Malignant tumors (cancer) are among the leading causes of death. The main bioactive chemicals found in plants of genus Hedysarum play an important role in the prevention of several tumor cell types. MTT assays revealed that HPS-1 that was obtained from the roots of H. polybotrys significantly inhibited the proliferation of human hepatocellular carcinoma HEP-G2 cells and human gastric cancer MGC-803 cells in vitro. At concentrations from 50 to 400 μg/mL, HPS-1 significantly inhibited the proliferation of HEP-G2 cells (P < 0.05) in a concentration-dependent manner. At 400 μg/mL, HPS-1 had an inhibition ratio of 40.0%. However, although HPS-1 also significantly suppressed MGC-803 cells (P < 0.05), there was no clear relationship between the concentration of HPS-1 and its effects. These results indicate that HPS-1 has potential for cancer therapy [69]. In addition, the cytotoxicity of the purified compounds against human cancer cell line HepG2 was evaluated using the MTT method. Compound 78 showed inhibitory activity on HepG2 with IC50 values of 10.69 μmol/L [27].

Anti-diabetic properties

HPS is the principal active fraction responsible for the anti-diabetic properties of H. polybotrys. In ones study of the hypoglycemic activity of HPS, crude HPS was isolated, purified, and divided into 4 fractions of different molecular weight ranges. ALX treatment of mice produced a significant increase in fasting hyperglycemia, which was counteracted by treatment with HPS1, HPS3, and HPS4. A dose of 200 mg/kg HPS3 caused the maximum reduction in blood glucose level (56% at 12 days of HPS3 administration) and this effect was greater than that of the oral hypoglycemic agent metformin. Plasma insulin concentration and ISI were significantly higher in the HPS3-treated mice than in mice of the diabetes mellitus (DM) model control group. Moreover, HPS3 inhibited the secretion of tumor necrosis factor-α (TNF-α), leptin, and free fatty acid (FFA) levels by improving insulin secretion, promoting glucose uptake, suppressing gluconeogenic precursors, and decreasing glucose oxidation and output. Thus, HPS3 improved insulin resistance in diabetic mice. The beneficial effects of HPS3 also included the reduction of lipid peroxidation (increased NOS and SOD activity, increased T-AOC and NO, as well as decreased MDA) in STZ-induced diabetic rats [70].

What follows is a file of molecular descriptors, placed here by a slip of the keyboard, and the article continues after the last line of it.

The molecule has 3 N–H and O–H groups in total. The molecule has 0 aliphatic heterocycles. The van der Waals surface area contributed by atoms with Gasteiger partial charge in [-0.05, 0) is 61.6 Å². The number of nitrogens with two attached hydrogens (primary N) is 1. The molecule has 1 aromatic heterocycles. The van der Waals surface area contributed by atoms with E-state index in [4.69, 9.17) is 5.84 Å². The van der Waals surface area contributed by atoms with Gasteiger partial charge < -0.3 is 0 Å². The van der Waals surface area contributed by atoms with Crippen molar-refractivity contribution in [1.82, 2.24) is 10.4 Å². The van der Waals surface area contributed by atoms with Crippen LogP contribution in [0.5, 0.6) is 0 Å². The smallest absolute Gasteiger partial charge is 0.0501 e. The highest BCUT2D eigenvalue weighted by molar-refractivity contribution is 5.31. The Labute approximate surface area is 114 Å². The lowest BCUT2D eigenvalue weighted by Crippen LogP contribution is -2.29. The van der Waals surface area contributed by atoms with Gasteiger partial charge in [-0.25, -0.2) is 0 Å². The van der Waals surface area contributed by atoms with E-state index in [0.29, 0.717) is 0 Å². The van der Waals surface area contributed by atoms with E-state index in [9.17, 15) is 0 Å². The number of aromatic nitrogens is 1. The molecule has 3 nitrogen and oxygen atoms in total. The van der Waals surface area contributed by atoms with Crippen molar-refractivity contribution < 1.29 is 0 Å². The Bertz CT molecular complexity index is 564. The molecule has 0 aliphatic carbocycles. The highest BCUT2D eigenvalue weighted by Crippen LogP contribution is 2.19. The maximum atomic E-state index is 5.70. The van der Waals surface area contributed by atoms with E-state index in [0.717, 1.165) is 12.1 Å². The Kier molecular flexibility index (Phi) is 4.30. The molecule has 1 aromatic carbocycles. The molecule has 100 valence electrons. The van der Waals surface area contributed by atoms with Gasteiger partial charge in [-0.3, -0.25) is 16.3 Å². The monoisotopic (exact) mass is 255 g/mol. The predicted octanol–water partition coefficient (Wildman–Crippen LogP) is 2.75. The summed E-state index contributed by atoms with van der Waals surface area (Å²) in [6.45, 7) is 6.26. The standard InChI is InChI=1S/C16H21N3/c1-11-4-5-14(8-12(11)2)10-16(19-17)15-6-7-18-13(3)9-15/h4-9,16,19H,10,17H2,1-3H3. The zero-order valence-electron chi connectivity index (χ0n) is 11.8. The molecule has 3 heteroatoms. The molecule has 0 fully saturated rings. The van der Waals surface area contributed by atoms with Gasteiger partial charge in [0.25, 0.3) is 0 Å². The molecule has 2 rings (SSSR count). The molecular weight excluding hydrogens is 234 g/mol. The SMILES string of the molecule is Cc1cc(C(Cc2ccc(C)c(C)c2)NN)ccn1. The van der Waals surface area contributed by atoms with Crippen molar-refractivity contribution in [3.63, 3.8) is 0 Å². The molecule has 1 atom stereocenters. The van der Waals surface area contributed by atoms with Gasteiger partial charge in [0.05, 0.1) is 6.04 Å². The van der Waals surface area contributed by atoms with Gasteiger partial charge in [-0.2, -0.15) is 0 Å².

Effects on the peripheral nervous system

The effects of HPS on sciatic nerve regeneration in rats for 6 weeks following clamping of the nerve (HPS was administrated orally as 2 mL liquid daily, 0.25 g HPS/mL) were examined. HPS improved sciatic function index (SFI) values, tibial function index (TFI) values, peroneal nerve function index (PFI) values, conduction velocity, and the number of regenerated myelinated nerve fibers, suggesting the potential clinical application of HPS for the treatment of peripheral nerve injury in humans [71].

Others

H. polybotrys has significant protective effect against heart and brain hypoxia. In study of Yasuda-chiari cerebral ischemia anoxia, HPS from H. polybotrys had remarkable respiration prolonged abilities (P <0.001) as compared to the control group. At the concentration of 0, 4, and 8 mg/g for HPS, the respiration lasted 14.3 ± 3.9 s, 22.4 ± 0.9 s, and 22.8 ± 1.3 s, respectively, representing an increase of 56.7% for 4 mg/g and 59.4% for 8 mg/g. HPS also prolonged the survival time of mice with myocardial ischemia induced by isoprenaline (ISOP) [72]. In addition, H. polybotrys also exhibits tonification, growth promotion, analgesic, anti-inflammatory and antiviral activity [65].

Conclusions

In the literature, chemical investigations and pharmacological activity have been reported for only 21 of the 300 known Hedysarum species. However, members of Hedysarum, such as H. polybotrys and H. austrosibiricum, clearly possess significant pharmacological potential, especially in the treatment of immune disorders, cancer, diabetes, and hypertension. Investigation into the chemical constituents of plants of genus Hedysarum revealed diverse compounds, including flavonoids, triterpenes, coumarins, lignanoids, nitrogen compounds, sterols, carbohydrates, fatty compounds, benzofuran, and polysaccharides. It should be emphasized that polysaccharides from H. polybotrys and H. austrosibiricum had particularly prominent immunomodulatory, antioxidant, and anti-diabetic activity, in addition to some other biological properties. Previous studies have provided an empirical base for the medicinal use of Hedysarum species. It is important to note that the safety and toxicity of Hedysarum species have not been explored. There is no published overdose or toxicity data for these species. Therefore, the toxicities of traditional remedies and isolated chemical compounds should be further assessed.

Declarations

Acknowledgment

This work was financially supported by the Ministry of Science and Technology (2012BA128B02).

Authors’ Affiliations

(1)
Department of chemistry, Harbin Institute of Technology
(2)
Baotou Medical College
(3)
Beijing Key Lab of Plant Resources Research and Development, Beijing Technology and Business University